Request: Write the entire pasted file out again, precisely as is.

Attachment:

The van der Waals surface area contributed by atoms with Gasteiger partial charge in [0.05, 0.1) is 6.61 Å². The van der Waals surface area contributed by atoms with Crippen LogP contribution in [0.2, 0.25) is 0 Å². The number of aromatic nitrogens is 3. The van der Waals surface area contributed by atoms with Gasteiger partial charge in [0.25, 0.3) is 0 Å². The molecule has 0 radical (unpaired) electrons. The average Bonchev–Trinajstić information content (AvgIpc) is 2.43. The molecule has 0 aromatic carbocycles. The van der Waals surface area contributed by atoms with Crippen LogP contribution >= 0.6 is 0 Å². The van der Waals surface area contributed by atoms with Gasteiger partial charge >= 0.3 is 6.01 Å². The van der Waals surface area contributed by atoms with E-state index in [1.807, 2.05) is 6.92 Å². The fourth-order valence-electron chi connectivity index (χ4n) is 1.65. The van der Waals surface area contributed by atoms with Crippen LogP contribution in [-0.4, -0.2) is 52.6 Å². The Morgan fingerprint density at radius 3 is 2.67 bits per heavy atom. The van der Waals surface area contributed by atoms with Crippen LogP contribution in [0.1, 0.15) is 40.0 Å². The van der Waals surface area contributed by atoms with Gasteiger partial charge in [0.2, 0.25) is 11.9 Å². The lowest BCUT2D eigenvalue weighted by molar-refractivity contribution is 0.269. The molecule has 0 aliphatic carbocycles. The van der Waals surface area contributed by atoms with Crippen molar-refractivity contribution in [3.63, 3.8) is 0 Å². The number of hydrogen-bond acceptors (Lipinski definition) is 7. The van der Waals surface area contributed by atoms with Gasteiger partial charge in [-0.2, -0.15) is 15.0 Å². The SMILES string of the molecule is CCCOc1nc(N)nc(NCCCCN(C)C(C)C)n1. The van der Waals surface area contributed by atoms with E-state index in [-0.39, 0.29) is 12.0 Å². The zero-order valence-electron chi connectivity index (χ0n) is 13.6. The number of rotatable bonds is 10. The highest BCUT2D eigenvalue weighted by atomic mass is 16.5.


The van der Waals surface area contributed by atoms with Gasteiger partial charge in [0.05, 0.1) is 6.61 Å². The van der Waals surface area contributed by atoms with Crippen LogP contribution in [0.2, 0.25) is 0 Å². The number of aromatic nitrogens is 3. The van der Waals surface area contributed by atoms with Gasteiger partial charge in [0.25, 0.3) is 0 Å². The molecule has 0 radical (unpaired) electrons. The average Bonchev–Trinajstić information content (AvgIpc) is 2.43. The molecule has 0 aromatic carbocycles. The van der Waals surface area contributed by atoms with Crippen LogP contribution >= 0.6 is 0 Å². The van der Waals surface area contributed by atoms with Gasteiger partial charge >= 0.3 is 6.01 Å². The van der Waals surface area contributed by atoms with E-state index in [1.807, 2.05) is 6.92 Å². The fourth-order valence-electron chi connectivity index (χ4n) is 1.65. The van der Waals surface area contributed by atoms with Crippen LogP contribution in [-0.4, -0.2) is 52.6 Å². The Morgan fingerprint density at radius 3 is 2.67 bits per heavy atom. The van der Waals surface area contributed by atoms with Crippen LogP contribution in [0.1, 0.15) is 40.0 Å². The van der Waals surface area contributed by atoms with Gasteiger partial charge in [0.2, 0.25) is 11.9 Å². The lowest BCUT2D eigenvalue weighted by molar-refractivity contribution is 0.269. The molecule has 0 aliphatic carbocycles. The van der Waals surface area contributed by atoms with Crippen molar-refractivity contribution in [3.63, 3.8) is 0 Å². The number of hydrogen-bond acceptors (Lipinski definition) is 7. The van der Waals surface area contributed by atoms with Gasteiger partial charge in [-0.2, -0.15) is 15.0 Å². The SMILES string of the molecule is CCCOc1nc(N)nc(NCCCCN(C)C(C)C)n1. The van der Waals surface area contributed by atoms with E-state index in [-0.39, 0.29) is 12.0 Å². The zero-order valence-electron chi connectivity index (χ0n) is 13.6. The number of rotatable bonds is 10. The highest BCUT2D eigenvalue weighted by atomic mass is 16.5.